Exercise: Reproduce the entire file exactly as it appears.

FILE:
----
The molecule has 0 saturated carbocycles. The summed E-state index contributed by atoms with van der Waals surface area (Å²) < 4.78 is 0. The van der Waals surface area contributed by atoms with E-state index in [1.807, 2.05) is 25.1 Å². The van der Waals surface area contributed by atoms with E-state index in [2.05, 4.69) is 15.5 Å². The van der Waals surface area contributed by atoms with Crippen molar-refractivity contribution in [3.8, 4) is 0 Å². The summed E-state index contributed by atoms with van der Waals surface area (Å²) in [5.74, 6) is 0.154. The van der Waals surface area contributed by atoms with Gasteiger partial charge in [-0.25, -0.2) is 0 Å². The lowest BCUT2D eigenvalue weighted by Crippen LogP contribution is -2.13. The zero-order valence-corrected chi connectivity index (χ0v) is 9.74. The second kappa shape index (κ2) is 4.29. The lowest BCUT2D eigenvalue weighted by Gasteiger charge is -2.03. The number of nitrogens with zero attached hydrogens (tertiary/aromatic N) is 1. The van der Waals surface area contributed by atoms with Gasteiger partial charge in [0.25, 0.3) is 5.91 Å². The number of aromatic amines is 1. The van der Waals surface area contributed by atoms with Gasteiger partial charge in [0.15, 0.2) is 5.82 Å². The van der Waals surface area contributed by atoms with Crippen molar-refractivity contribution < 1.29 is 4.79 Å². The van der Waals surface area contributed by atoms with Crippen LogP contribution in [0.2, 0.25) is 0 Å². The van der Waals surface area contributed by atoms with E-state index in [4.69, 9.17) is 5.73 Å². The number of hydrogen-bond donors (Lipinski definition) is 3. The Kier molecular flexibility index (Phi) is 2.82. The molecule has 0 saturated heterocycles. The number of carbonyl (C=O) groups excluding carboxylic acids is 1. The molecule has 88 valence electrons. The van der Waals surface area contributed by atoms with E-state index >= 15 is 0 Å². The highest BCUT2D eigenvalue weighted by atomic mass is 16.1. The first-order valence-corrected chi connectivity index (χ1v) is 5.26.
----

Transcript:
The molecule has 0 saturated carbocycles. The summed E-state index contributed by atoms with van der Waals surface area (Å²) < 4.78 is 0. The van der Waals surface area contributed by atoms with E-state index in [1.807, 2.05) is 25.1 Å². The van der Waals surface area contributed by atoms with E-state index in [2.05, 4.69) is 15.5 Å². The van der Waals surface area contributed by atoms with Crippen molar-refractivity contribution in [3.8, 4) is 0 Å². The summed E-state index contributed by atoms with van der Waals surface area (Å²) in [5.74, 6) is 0.154. The van der Waals surface area contributed by atoms with Gasteiger partial charge in [-0.25, -0.2) is 0 Å². The lowest BCUT2D eigenvalue weighted by Crippen LogP contribution is -2.13. The zero-order valence-corrected chi connectivity index (χ0v) is 9.74. The second kappa shape index (κ2) is 4.29. The lowest BCUT2D eigenvalue weighted by Gasteiger charge is -2.03. The number of nitrogens with zero attached hydrogens (tertiary/aromatic N) is 1. The van der Waals surface area contributed by atoms with Gasteiger partial charge in [0.25, 0.3) is 5.91 Å². The number of aromatic amines is 1. The van der Waals surface area contributed by atoms with Gasteiger partial charge in [0.15, 0.2) is 5.82 Å². The van der Waals surface area contributed by atoms with Crippen molar-refractivity contribution < 1.29 is 4.79 Å². The van der Waals surface area contributed by atoms with Crippen LogP contribution in [0.2, 0.25) is 0 Å². The van der Waals surface area contributed by atoms with E-state index in [4.69, 9.17) is 5.73 Å². The number of hydrogen-bond donors (Lipinski definition) is 3. The Kier molecular flexibility index (Phi) is 2.82. The molecule has 0 saturated heterocycles. The number of carbonyl (C=O) groups excluding carboxylic acids is 1. The molecule has 88 valence electrons. The van der Waals surface area contributed by atoms with E-state index >= 15 is 0 Å². The highest BCUT2D eigenvalue weighted by atomic mass is 16.1. The first-order valence-corrected chi connectivity index (χ1v) is 5.26.